Next Generation Training for Families with Wealth in Art

There is no one "right" approach to involving millennials in the family art, but the timing is relatively clear.  Values surrounding art and culture are most easily transmitted from one generation to the next while senior family members are still living. For the most part, education regarding a family's art and cultural heritage is largely informal and often guided by parents and grandparents.

The act of passing on high value works of art is about much more than wealth preservation, its about creating a meaningful legacy that reflects the family's values. The following are 10 tips for advanced preparation when it comes to the family art collection and knowledge transfer to the next generation.

- Education about art and wealth transfer often happens later in life. More often than not, millennials find themselves seeking out information on their own as the need arises.  To maximise their chances of leaving a lasting legacy, millennials should confront this challenge sooner rather than later.  The key is to start early, particularly with external sources of learning such as visiting museums and art galleries as there is a clear correlation between starting early and building confidence.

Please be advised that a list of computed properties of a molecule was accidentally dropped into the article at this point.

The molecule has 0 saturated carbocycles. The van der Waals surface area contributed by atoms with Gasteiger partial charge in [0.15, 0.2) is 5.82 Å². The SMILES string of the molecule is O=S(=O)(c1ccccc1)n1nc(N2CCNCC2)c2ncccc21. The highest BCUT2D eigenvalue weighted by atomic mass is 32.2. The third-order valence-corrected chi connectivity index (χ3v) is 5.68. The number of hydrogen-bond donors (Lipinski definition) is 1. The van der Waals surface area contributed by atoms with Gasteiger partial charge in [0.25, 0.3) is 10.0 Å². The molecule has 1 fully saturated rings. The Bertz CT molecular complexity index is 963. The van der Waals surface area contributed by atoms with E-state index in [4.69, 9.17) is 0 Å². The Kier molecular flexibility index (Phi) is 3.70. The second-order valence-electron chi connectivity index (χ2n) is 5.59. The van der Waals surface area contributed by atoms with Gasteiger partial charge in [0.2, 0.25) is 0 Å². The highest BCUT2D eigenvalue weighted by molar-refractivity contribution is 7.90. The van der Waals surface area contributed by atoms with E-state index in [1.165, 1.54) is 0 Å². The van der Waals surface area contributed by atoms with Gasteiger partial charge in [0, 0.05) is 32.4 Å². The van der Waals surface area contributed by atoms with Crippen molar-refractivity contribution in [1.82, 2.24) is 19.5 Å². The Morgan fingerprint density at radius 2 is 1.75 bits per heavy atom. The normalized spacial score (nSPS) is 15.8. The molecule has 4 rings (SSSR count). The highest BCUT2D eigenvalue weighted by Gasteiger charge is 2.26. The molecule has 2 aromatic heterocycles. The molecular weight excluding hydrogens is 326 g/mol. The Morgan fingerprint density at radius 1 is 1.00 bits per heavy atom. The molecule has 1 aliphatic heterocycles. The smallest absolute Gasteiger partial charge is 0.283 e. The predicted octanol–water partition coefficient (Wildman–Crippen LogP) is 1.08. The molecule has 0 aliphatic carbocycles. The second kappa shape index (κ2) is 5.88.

- Celebrating the history of a family collection is an excellent way to pass values from one generation to the next. Family members should share stories related to specific art acquisitions and the impact on the collection that past generations have made. Millennials should visit art institutions where their parents and grandparents have gone before them and learn how, thanks to their family, these organisations have benefited from family donations and/or the gifting of works of art.  

- Families should professionalise family meetings by inviting art market and wealth management professionals to attend as resources, teachers and mentors. Such meetings can serve to identify and prioritise issues objectively and recommend resources to address them.  Outsiders can often raise sensitive and important issues without the emotions and burdens of family baggage and help tackle the complex challenges of wealth planning for art assets. 

- Informal knowledge transfer is important, but supplementing it with more structured learning will help to preserve the family collection for future generations. By acknowledging the effectiveness of next generation training offered by professional advisers millennials can benefit from a more structured curriculum. These more formal methods of imparting knowledge are an important supplement to less formal methods.  Millennials should participate in workshops on how to chart a creative and sound art succession plan that will serve the family effectively over time.  

- For many individuals, their first exposure to ownership of an important private collection is as inheritors. Unfortunately, receiving an inheritance is an emotionally challenging time characterised by inadequate information and documentation on the artworks in the collection and low levels of support. The unsettling nature of the experience, combined with a lack of confidence, weakens their ability to build a lasting legacy.